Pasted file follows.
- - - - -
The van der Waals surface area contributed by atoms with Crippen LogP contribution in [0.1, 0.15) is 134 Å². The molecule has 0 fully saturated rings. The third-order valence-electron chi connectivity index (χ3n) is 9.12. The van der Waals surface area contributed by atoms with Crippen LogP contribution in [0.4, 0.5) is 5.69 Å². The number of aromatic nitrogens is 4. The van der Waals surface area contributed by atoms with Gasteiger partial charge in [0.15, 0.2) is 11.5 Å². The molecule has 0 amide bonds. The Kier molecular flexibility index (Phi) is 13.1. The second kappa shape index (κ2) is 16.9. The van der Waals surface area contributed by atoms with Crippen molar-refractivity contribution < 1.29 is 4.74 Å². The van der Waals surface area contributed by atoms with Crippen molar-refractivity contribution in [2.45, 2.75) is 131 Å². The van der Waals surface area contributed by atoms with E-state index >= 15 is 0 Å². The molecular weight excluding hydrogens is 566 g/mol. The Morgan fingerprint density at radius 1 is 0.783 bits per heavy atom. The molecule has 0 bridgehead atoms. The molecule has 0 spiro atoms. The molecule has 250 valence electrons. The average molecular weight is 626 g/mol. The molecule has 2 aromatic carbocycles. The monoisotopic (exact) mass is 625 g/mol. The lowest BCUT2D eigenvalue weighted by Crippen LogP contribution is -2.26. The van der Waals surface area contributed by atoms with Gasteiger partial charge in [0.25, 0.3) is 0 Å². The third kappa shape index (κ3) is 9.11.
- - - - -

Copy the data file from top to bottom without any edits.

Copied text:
The van der Waals surface area contributed by atoms with Crippen LogP contribution in [0.1, 0.15) is 134 Å². The molecule has 0 fully saturated rings. The third-order valence-electron chi connectivity index (χ3n) is 9.12. The van der Waals surface area contributed by atoms with Crippen LogP contribution in [0.4, 0.5) is 5.69 Å². The number of aromatic nitrogens is 4. The van der Waals surface area contributed by atoms with Gasteiger partial charge in [0.15, 0.2) is 11.5 Å². The molecule has 0 amide bonds. The Kier molecular flexibility index (Phi) is 13.1. The second kappa shape index (κ2) is 16.9. The van der Waals surface area contributed by atoms with Crippen molar-refractivity contribution < 1.29 is 4.74 Å². The van der Waals surface area contributed by atoms with Crippen molar-refractivity contribution in [2.45, 2.75) is 131 Å². The van der Waals surface area contributed by atoms with E-state index >= 15 is 0 Å². The molecular weight excluding hydrogens is 566 g/mol. The Morgan fingerprint density at radius 1 is 0.783 bits per heavy atom. The molecule has 0 bridgehead atoms. The molecule has 0 spiro atoms. The molecule has 250 valence electrons. The average molecular weight is 626 g/mol. The molecule has 2 aromatic carbocycles. The monoisotopic (exact) mass is 625 g/mol. The lowest BCUT2D eigenvalue weighted by Crippen LogP contribution is -2.26. The van der Waals surface area contributed by atoms with Gasteiger partial charge in [0.25, 0.3) is 0 Å². The third kappa shape index (κ3) is 9.11.